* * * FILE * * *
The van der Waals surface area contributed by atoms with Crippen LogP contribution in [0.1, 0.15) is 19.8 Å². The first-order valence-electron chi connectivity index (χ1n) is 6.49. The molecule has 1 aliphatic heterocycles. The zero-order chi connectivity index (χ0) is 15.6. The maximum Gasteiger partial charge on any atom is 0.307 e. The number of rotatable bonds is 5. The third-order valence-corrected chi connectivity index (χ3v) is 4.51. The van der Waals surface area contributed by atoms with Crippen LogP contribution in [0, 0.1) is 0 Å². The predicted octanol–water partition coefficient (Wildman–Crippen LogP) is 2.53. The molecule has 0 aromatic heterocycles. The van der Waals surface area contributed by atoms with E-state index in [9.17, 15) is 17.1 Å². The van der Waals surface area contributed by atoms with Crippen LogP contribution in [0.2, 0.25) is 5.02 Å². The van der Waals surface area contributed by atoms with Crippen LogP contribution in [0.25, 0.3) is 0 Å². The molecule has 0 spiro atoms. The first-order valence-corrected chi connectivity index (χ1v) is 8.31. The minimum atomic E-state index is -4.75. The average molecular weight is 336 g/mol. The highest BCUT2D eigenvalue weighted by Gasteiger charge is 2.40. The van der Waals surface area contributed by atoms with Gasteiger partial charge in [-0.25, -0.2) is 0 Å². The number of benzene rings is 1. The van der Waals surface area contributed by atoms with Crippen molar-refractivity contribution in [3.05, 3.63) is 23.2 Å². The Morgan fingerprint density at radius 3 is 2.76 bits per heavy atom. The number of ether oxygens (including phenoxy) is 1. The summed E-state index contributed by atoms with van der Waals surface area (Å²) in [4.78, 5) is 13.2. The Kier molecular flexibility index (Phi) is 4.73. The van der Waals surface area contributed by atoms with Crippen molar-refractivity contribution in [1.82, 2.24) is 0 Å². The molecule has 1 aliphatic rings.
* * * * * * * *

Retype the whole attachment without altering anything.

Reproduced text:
The van der Waals surface area contributed by atoms with Crippen LogP contribution in [0.1, 0.15) is 19.8 Å². The first-order valence-electron chi connectivity index (χ1n) is 6.49. The molecule has 1 aliphatic heterocycles. The zero-order chi connectivity index (χ0) is 15.6. The maximum Gasteiger partial charge on any atom is 0.307 e. The number of rotatable bonds is 5. The third-order valence-corrected chi connectivity index (χ3v) is 4.51. The van der Waals surface area contributed by atoms with Crippen LogP contribution in [0, 0.1) is 0 Å². The predicted octanol–water partition coefficient (Wildman–Crippen LogP) is 2.53. The molecule has 0 aromatic heterocycles. The van der Waals surface area contributed by atoms with E-state index in [9.17, 15) is 17.1 Å². The van der Waals surface area contributed by atoms with Crippen LogP contribution in [0.2, 0.25) is 5.02 Å². The van der Waals surface area contributed by atoms with Crippen LogP contribution in [0.25, 0.3) is 0 Å². The molecule has 0 spiro atoms. The first-order valence-corrected chi connectivity index (χ1v) is 8.31. The minimum atomic E-state index is -4.75. The average molecular weight is 336 g/mol. The highest BCUT2D eigenvalue weighted by Gasteiger charge is 2.40. The van der Waals surface area contributed by atoms with Gasteiger partial charge in [-0.25, -0.2) is 0 Å². The number of benzene rings is 1. The van der Waals surface area contributed by atoms with Crippen molar-refractivity contribution in [3.05, 3.63) is 23.2 Å². The Morgan fingerprint density at radius 3 is 2.76 bits per heavy atom. The number of ether oxygens (including phenoxy) is 1. The summed E-state index contributed by atoms with van der Waals surface area (Å²) in [4.78, 5) is 13.2. The Kier molecular flexibility index (Phi) is 4.73. The van der Waals surface area contributed by atoms with Crippen molar-refractivity contribution in [1.82, 2.24) is 0 Å². The molecule has 1 aliphatic rings.